How to create the perfect HRMS demo team
An HRMS demo is not a solo mission, and before you begin inviting vendors to display their wares or designing testing scenarios, you need to decide who should be involved for the best possible outcome (which is, of course, the selection of the perfect software for your business needs).
Which people in which team?
Current industry thinking suggests that the selection process requires a core team, an extended team, and an HRMS demo team. Some people will be members of all three, some not. In a nutshell, the so-called core team is basically the people doing the actual work of selection, including making the final decision, the people who drive the project forward. The extended team is the core team plus the various key stakeholders, representatives of the different parts of the organization that will be affected by the new system; between them, they provide the full range of perspectives that set the business requirements. The demo team consists of the critical people from the other two groups who help assess the shortlisted HRMS systems against the business requirements.
Not everyone on your HRMS demo team will necessarily be present for the whole demo; it may be that their expertise and input is only required for part of it. But before you worry about the issue of scheduling, first you must select the team. Possible demo team members may include representatives of the following functions:
- Human Resources (obvious, but true)
- IT for practical technical advice and oversight
- Procurement for procedural compliance
- Finance for budgetary reality
- Senior management and/or C-suite for strategic value (and possibly for signing off the final decision)
Membership of these teams should ideally be driven by who has the relevant expertise and/or responsibility. However, do bear in mind that in the real world, the question, ‘Who has the time available?’ can be just as influential even if it does result in a compromise.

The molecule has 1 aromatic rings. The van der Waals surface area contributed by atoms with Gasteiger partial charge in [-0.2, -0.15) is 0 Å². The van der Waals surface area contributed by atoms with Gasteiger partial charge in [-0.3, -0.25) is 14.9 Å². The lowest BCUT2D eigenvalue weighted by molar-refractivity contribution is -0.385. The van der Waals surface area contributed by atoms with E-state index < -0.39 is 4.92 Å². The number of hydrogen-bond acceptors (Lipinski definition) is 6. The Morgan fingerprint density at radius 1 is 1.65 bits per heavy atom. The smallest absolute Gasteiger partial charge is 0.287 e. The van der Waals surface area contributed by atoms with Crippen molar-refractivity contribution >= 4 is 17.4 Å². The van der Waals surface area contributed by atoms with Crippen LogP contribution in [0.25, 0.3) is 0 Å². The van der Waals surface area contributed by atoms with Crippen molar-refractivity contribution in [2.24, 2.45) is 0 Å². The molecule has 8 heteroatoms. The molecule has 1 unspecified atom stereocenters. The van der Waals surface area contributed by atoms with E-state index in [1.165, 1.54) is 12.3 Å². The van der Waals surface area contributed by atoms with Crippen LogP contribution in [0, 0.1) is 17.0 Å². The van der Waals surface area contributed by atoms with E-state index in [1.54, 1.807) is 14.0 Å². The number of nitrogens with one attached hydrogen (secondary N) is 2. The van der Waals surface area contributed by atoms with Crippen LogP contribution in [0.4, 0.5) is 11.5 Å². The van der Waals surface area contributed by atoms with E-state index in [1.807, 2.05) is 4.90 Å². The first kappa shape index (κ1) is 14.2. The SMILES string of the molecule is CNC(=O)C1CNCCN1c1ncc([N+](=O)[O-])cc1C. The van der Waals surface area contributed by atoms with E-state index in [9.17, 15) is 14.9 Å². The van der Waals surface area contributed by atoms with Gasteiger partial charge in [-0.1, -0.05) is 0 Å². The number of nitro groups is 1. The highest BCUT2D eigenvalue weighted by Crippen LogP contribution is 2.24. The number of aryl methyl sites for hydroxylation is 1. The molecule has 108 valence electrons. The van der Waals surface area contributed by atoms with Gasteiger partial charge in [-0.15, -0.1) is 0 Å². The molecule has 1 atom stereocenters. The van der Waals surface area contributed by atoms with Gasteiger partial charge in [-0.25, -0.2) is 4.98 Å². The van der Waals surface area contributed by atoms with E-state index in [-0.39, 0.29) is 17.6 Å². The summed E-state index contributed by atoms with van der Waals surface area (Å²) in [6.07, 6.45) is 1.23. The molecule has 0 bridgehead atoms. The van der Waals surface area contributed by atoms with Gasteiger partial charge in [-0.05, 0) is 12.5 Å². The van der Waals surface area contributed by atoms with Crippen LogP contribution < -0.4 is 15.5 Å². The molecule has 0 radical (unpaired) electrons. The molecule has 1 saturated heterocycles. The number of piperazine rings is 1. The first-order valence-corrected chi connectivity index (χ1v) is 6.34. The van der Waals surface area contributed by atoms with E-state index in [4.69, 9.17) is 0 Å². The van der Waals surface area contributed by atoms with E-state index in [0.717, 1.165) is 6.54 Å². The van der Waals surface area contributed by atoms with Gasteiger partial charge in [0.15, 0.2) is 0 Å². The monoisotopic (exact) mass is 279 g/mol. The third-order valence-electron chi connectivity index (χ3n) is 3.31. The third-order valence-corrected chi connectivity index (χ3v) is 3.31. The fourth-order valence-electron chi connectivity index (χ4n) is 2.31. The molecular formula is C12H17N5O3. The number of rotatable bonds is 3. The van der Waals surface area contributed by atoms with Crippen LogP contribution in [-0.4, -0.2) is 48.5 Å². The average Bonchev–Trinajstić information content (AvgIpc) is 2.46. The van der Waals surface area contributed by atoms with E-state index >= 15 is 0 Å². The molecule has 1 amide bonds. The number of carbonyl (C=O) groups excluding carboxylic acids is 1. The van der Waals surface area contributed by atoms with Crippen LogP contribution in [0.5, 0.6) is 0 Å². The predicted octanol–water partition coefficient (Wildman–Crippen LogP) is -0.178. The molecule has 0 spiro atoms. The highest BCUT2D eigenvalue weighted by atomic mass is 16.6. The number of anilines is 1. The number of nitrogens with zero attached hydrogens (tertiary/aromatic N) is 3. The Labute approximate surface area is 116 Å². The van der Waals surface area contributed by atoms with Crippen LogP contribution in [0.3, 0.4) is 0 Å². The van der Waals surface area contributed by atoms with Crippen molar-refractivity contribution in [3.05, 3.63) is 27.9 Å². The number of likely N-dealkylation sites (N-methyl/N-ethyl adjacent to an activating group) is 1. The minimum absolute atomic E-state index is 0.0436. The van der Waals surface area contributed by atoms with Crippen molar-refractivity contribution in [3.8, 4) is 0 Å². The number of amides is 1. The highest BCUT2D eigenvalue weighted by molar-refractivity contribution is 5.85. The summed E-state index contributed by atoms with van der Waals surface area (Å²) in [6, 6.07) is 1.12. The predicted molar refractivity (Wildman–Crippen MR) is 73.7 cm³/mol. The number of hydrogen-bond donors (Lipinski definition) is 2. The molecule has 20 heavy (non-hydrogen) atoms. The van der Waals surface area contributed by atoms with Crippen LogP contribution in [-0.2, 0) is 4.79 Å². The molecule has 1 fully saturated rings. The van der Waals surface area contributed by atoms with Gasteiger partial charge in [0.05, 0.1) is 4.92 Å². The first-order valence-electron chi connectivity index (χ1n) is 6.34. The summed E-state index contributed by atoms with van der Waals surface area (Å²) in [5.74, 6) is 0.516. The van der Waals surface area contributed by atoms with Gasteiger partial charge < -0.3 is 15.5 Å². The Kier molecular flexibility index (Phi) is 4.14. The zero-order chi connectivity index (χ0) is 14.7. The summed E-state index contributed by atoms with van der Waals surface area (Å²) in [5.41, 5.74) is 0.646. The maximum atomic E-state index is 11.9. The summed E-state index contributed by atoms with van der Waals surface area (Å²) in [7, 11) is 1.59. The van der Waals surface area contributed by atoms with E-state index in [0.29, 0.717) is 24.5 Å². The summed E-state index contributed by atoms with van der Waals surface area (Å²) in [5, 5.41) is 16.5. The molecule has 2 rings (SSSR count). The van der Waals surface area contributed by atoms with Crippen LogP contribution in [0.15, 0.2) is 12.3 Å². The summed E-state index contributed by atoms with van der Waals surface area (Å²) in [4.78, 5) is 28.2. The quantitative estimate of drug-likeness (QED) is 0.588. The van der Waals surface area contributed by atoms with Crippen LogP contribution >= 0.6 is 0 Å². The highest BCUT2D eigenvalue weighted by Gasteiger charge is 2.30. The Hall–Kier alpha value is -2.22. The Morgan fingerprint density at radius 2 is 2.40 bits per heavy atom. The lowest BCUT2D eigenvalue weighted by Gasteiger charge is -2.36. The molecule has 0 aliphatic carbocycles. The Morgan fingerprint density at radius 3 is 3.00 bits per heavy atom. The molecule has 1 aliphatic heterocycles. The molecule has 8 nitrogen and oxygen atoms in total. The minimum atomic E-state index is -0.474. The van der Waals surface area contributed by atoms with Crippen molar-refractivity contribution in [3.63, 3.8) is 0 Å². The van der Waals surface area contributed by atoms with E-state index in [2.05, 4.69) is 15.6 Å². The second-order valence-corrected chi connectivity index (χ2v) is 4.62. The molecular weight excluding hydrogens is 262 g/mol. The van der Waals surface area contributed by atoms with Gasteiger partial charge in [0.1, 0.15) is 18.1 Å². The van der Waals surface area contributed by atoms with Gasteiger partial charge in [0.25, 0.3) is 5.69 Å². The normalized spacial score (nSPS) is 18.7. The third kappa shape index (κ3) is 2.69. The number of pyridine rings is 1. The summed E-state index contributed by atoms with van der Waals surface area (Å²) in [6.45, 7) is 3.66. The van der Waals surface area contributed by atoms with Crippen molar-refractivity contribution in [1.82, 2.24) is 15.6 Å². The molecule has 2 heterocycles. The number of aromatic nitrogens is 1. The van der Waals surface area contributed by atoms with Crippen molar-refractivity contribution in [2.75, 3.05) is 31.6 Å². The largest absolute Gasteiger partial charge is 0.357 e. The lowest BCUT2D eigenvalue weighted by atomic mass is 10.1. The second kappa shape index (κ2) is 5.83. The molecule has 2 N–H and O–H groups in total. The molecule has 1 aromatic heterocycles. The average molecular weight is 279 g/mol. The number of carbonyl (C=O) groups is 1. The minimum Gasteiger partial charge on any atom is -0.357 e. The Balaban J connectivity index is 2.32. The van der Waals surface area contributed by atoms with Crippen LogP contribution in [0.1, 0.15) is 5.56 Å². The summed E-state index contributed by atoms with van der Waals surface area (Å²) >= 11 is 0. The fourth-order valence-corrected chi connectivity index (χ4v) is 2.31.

If budget permits (ask the finance rep) you might also bring in some external help in the form of an HRMS consultant, an objective role with experience of multiple selection and implementation projects who can provide an expertise usually missing in the average organization (if only because you don’t change your HRMS so often).
Don’t forget to delegate
Finally, once you have your team, the HRMS demo process will go smoother if you can agree on an allocation of responsibilities. As with any meeting, appoint a chair to manage the process. If you have multiple scenarios in the final demo script, assign an ‘owner’ for each one. And have a note taker who will record key points, answers, lack of answers, and any issues to be followed up. Apart from the efficiency and clarity that comes from the kind of role allocation, you’ll also present a more efficient image to the vendor, which is no bad thing.
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